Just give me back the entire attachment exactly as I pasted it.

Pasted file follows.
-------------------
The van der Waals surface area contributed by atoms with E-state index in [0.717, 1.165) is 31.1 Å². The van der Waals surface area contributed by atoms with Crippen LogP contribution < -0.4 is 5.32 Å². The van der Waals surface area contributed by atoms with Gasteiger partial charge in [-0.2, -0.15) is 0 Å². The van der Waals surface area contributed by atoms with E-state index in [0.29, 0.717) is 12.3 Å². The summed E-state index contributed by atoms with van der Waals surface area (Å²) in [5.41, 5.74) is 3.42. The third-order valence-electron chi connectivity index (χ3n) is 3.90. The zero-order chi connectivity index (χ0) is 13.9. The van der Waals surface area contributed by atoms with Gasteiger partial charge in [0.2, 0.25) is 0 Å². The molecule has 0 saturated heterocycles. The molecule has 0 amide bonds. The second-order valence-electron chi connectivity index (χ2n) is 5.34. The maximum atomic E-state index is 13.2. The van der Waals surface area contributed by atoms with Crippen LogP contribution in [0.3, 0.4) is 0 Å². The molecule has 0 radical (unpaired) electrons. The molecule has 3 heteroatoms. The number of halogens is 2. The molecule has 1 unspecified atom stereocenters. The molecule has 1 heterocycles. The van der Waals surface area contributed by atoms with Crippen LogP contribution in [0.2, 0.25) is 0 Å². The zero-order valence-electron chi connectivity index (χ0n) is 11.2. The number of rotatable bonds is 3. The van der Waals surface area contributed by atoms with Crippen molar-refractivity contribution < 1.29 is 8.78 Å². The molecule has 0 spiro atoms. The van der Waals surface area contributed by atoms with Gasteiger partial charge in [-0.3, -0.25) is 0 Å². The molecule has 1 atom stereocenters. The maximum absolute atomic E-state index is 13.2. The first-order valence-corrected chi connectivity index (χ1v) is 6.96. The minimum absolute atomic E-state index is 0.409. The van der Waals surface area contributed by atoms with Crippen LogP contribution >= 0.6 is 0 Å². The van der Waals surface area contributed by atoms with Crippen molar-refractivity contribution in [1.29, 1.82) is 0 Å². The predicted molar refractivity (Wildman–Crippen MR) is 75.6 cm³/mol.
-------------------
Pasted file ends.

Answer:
The van der Waals surface area contributed by atoms with E-state index in [0.717, 1.165) is 31.1 Å². The van der Waals surface area contributed by atoms with Crippen LogP contribution < -0.4 is 5.32 Å². The van der Waals surface area contributed by atoms with Gasteiger partial charge in [-0.2, -0.15) is 0 Å². The van der Waals surface area contributed by atoms with E-state index in [0.29, 0.717) is 12.3 Å². The summed E-state index contributed by atoms with van der Waals surface area (Å²) in [5.41, 5.74) is 3.42. The third-order valence-electron chi connectivity index (χ3n) is 3.90. The zero-order chi connectivity index (χ0) is 13.9. The van der Waals surface area contributed by atoms with Gasteiger partial charge in [0.2, 0.25) is 0 Å². The molecule has 0 saturated heterocycles. The molecule has 0 amide bonds. The second-order valence-electron chi connectivity index (χ2n) is 5.34. The maximum atomic E-state index is 13.2. The van der Waals surface area contributed by atoms with Crippen LogP contribution in [0.3, 0.4) is 0 Å². The molecule has 0 radical (unpaired) electrons. The molecule has 3 heteroatoms. The number of halogens is 2. The molecule has 1 unspecified atom stereocenters. The molecule has 1 heterocycles. The van der Waals surface area contributed by atoms with Crippen LogP contribution in [0.2, 0.25) is 0 Å². The zero-order valence-electron chi connectivity index (χ0n) is 11.2. The number of rotatable bonds is 3. The van der Waals surface area contributed by atoms with Crippen molar-refractivity contribution < 1.29 is 8.78 Å². The molecule has 0 spiro atoms. The van der Waals surface area contributed by atoms with Gasteiger partial charge in [-0.3, -0.25) is 0 Å². The molecule has 1 atom stereocenters. The maximum absolute atomic E-state index is 13.2. The first-order valence-corrected chi connectivity index (χ1v) is 6.96. The minimum absolute atomic E-state index is 0.409. The van der Waals surface area contributed by atoms with Crippen LogP contribution >= 0.6 is 0 Å². The van der Waals surface area contributed by atoms with Crippen molar-refractivity contribution in [1.29, 1.82) is 0 Å². The predicted molar refractivity (Wildman–Crippen MR) is 75.6 cm³/mol.